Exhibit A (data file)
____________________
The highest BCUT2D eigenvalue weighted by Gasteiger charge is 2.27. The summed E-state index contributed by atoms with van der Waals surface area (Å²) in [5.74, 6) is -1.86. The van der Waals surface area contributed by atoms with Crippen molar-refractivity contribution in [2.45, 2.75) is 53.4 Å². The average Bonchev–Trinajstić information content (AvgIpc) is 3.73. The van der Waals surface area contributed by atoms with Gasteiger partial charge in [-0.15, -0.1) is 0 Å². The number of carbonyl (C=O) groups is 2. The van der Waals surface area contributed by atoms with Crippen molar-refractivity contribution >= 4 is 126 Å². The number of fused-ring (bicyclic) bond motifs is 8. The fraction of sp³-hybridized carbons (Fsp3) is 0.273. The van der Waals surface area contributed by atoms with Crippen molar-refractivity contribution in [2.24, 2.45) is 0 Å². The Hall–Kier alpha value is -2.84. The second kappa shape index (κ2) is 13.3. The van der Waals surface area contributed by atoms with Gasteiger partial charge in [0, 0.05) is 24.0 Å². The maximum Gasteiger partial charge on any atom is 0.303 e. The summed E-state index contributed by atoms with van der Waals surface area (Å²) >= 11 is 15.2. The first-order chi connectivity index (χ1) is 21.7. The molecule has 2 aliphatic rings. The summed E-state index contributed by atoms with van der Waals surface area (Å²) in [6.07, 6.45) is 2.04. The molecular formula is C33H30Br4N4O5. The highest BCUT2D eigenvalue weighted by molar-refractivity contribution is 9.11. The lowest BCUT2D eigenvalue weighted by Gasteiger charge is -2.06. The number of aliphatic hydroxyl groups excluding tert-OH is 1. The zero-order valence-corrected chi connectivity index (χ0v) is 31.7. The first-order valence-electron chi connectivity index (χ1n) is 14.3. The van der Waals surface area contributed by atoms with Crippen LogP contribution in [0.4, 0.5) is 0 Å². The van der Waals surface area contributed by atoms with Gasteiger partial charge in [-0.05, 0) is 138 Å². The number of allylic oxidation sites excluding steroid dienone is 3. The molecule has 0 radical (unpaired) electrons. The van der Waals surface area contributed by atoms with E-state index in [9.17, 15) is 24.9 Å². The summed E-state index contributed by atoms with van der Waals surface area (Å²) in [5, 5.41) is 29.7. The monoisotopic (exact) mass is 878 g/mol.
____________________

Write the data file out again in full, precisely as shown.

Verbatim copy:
The highest BCUT2D eigenvalue weighted by Gasteiger charge is 2.27. The summed E-state index contributed by atoms with van der Waals surface area (Å²) in [5.74, 6) is -1.86. The van der Waals surface area contributed by atoms with Crippen molar-refractivity contribution in [2.45, 2.75) is 53.4 Å². The average Bonchev–Trinajstić information content (AvgIpc) is 3.73. The van der Waals surface area contributed by atoms with Gasteiger partial charge in [-0.15, -0.1) is 0 Å². The number of carbonyl (C=O) groups is 2. The van der Waals surface area contributed by atoms with Crippen molar-refractivity contribution >= 4 is 126 Å². The number of fused-ring (bicyclic) bond motifs is 8. The fraction of sp³-hybridized carbons (Fsp3) is 0.273. The van der Waals surface area contributed by atoms with Crippen molar-refractivity contribution in [2.24, 2.45) is 0 Å². The Hall–Kier alpha value is -2.84. The second kappa shape index (κ2) is 13.3. The van der Waals surface area contributed by atoms with Gasteiger partial charge in [0, 0.05) is 24.0 Å². The maximum Gasteiger partial charge on any atom is 0.303 e. The summed E-state index contributed by atoms with van der Waals surface area (Å²) >= 11 is 15.2. The first-order chi connectivity index (χ1) is 21.7. The molecule has 2 aliphatic rings. The summed E-state index contributed by atoms with van der Waals surface area (Å²) in [6.07, 6.45) is 2.04. The molecular formula is C33H30Br4N4O5. The highest BCUT2D eigenvalue weighted by molar-refractivity contribution is 9.11. The lowest BCUT2D eigenvalue weighted by Gasteiger charge is -2.06. The number of aliphatic hydroxyl groups excluding tert-OH is 1. The zero-order valence-corrected chi connectivity index (χ0v) is 31.7. The first-order valence-electron chi connectivity index (χ1n) is 14.3. The van der Waals surface area contributed by atoms with Crippen LogP contribution in [0.4, 0.5) is 0 Å². The van der Waals surface area contributed by atoms with Gasteiger partial charge in [-0.05, 0) is 138 Å². The number of allylic oxidation sites excluding steroid dienone is 3. The molecule has 0 radical (unpaired) electrons. The van der Waals surface area contributed by atoms with E-state index in [9.17, 15) is 24.9 Å². The summed E-state index contributed by atoms with van der Waals surface area (Å²) in [5, 5.41) is 29.7. The monoisotopic (exact) mass is 878 g/mol.